MetLife Securities agreed Tuesday to pay $25 million to the Financial Industry Regulatory Authority for making negligent material misrepresentations and omissions on variable annuity replacement applications for tens of thousands of customers, who were often switched into annuities that were more expensive or had fewer features.
FINRA fined MetLife Securities $20 million and ordered the firm to pay $5 million to harmed customers.
FINRA found that from 2009 through 2014, MSI misrepresented or omitted at least one material fact relating to the costs and guarantees of customers’ existing VA contracts in 72% of the 35,500 VA replacement applications the firm approved, based on a sample of randomly selected transactions.
MetLife Securities also failed to ensure that its registered reps obtained and assessed accurate information concerning the recommended VA replacements, and did not adequately train its registered reps to compare the relative costs and guarantees involved in replacing one VA with another.
“Each misrepresentation and omission made the replacement appear more beneficial to the customer, even though the recommended VAs were typically more expensive than customers’ existing VAs,” FINRA states.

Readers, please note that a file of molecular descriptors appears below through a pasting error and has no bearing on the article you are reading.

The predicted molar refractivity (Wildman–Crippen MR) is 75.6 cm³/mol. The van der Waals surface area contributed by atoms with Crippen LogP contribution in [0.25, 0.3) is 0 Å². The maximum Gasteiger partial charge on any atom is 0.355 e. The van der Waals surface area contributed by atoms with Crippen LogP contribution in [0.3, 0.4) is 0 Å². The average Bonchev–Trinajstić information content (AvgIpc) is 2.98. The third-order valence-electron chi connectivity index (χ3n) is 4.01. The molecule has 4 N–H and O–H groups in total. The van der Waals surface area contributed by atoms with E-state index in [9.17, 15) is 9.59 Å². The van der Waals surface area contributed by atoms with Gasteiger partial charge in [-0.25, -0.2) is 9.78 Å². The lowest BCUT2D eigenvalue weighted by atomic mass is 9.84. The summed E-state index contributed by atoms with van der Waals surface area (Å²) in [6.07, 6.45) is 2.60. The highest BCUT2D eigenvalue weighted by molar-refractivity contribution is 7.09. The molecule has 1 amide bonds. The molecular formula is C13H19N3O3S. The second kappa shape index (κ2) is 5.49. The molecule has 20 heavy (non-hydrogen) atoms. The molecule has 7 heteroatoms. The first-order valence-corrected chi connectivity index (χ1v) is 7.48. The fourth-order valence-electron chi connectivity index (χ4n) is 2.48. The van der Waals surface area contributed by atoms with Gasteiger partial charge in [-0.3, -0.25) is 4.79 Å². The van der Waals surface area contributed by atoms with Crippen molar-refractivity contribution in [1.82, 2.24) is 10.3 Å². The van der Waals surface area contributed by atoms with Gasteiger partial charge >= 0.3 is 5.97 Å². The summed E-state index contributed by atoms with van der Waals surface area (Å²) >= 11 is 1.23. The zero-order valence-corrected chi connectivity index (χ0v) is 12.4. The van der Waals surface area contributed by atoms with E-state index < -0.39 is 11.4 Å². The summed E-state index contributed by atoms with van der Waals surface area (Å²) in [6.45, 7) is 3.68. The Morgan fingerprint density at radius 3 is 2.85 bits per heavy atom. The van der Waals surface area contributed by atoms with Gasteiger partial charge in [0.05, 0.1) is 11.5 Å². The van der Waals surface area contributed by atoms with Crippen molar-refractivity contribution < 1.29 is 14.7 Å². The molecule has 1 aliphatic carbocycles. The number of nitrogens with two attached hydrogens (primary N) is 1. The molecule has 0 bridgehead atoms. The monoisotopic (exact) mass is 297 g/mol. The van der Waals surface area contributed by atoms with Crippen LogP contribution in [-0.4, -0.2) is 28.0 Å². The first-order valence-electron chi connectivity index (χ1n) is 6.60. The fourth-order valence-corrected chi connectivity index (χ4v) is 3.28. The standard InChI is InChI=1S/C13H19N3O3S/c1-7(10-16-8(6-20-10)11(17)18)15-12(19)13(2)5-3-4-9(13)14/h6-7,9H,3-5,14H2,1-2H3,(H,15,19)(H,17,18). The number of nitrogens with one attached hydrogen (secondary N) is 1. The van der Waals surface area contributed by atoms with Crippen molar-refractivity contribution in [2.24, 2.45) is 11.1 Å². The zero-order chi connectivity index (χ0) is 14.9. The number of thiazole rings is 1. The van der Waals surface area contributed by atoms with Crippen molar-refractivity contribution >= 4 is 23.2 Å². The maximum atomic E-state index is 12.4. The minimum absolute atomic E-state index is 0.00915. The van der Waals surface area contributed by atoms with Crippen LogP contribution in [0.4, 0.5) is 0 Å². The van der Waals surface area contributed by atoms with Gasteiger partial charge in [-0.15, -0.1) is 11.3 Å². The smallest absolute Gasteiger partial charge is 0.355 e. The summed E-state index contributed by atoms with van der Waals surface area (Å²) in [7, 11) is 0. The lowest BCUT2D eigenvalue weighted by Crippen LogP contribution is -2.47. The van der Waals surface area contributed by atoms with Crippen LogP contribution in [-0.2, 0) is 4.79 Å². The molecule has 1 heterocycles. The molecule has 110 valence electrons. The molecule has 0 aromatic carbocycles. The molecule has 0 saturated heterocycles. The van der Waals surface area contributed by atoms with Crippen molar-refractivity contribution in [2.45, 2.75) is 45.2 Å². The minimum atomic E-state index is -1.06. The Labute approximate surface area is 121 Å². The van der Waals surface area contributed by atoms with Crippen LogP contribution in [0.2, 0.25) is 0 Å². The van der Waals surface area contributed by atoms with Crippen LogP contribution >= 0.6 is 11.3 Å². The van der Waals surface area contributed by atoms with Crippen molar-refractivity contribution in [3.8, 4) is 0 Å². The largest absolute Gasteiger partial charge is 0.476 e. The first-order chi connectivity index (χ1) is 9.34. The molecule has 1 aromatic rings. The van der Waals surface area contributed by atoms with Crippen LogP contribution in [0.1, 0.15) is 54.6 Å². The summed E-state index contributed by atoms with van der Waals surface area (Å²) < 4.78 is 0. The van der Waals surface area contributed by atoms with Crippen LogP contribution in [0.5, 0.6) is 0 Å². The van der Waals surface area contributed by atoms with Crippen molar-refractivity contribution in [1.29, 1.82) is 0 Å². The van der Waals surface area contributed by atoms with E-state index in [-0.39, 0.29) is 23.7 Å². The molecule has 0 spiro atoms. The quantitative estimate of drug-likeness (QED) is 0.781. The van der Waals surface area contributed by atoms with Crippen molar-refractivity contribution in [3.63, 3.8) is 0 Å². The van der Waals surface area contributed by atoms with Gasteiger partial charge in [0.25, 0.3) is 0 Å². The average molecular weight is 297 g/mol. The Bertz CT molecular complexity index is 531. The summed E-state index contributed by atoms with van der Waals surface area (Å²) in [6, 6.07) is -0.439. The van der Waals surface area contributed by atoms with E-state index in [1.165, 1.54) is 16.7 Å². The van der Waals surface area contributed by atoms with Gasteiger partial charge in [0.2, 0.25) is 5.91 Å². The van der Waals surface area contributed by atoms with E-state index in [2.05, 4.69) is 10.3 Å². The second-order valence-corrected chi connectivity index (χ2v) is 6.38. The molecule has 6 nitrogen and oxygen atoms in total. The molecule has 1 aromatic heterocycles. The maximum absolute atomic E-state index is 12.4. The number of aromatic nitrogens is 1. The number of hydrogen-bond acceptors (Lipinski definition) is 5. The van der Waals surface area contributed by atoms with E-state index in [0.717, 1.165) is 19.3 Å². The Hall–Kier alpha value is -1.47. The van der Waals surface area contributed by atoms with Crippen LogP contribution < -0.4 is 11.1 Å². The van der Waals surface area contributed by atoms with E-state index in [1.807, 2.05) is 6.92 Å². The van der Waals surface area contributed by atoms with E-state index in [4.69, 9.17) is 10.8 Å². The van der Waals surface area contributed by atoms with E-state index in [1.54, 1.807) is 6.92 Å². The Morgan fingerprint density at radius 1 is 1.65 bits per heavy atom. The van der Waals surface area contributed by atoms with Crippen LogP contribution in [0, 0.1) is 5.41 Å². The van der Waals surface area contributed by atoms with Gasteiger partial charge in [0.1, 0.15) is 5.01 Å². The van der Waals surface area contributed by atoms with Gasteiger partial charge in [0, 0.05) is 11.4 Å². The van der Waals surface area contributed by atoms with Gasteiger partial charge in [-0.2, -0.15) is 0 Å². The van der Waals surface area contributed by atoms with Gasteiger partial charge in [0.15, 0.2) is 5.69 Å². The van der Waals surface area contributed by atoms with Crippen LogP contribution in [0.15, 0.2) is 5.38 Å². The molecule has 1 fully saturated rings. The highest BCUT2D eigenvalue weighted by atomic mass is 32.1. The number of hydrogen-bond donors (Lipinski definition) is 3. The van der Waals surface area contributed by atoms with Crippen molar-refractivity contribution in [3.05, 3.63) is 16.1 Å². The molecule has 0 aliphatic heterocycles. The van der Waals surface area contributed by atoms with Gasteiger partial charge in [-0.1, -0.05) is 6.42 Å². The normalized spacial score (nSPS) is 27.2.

MSI’s VA replacement business constituted a substantial portion of its business, generating at least $152 million in gross dealer commission for the firm over a six-year period, according to FINRA.
MSI neither admitted nor denied the charges but consented to the entry of FINRA’s findings.
“Variable annuities are complex and expensive products that are routinely pitched to vulnerable investors as a key component of their retirement planning,” Brad Bennett, FINRA’s executive vice president and chief of enforcement, said in announcing the fine. “Firms engaging in this business must ensure that the information on the costs and benefits of these products provided to customers is accurate, and that their registered representatives are sufficiently trained to understand and explain the risks and complex features of what they are selling. These obligations take on even greater importance when a significant part of a firm’s marketing effort involves switching customers out of existing annuities.”